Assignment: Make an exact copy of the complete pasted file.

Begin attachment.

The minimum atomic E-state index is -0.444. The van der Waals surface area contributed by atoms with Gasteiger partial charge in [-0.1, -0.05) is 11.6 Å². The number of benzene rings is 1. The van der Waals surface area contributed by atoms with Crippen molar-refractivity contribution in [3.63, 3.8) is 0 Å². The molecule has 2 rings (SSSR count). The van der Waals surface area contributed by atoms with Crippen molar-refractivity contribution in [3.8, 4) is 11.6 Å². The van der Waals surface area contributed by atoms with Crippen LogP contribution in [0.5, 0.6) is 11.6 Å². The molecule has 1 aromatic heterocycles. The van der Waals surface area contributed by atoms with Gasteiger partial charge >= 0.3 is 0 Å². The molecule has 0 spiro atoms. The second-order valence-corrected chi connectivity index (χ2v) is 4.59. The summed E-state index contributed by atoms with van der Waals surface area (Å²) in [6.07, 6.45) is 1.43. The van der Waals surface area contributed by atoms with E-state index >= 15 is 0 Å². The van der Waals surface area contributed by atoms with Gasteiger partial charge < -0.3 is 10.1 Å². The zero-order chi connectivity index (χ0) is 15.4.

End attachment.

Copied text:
The minimum atomic E-state index is -0.444. The van der Waals surface area contributed by atoms with Gasteiger partial charge in [-0.1, -0.05) is 11.6 Å². The number of benzene rings is 1. The van der Waals surface area contributed by atoms with Crippen molar-refractivity contribution in [3.63, 3.8) is 0 Å². The molecule has 2 rings (SSSR count). The van der Waals surface area contributed by atoms with Crippen molar-refractivity contribution in [3.8, 4) is 11.6 Å². The van der Waals surface area contributed by atoms with Crippen LogP contribution in [0.5, 0.6) is 11.6 Å². The molecule has 1 aromatic heterocycles. The van der Waals surface area contributed by atoms with Gasteiger partial charge >= 0.3 is 0 Å². The molecule has 0 spiro atoms. The second-order valence-corrected chi connectivity index (χ2v) is 4.59. The summed E-state index contributed by atoms with van der Waals surface area (Å²) in [6.07, 6.45) is 1.43. The van der Waals surface area contributed by atoms with E-state index >= 15 is 0 Å². The van der Waals surface area contributed by atoms with Gasteiger partial charge < -0.3 is 10.1 Å². The zero-order chi connectivity index (χ0) is 15.4.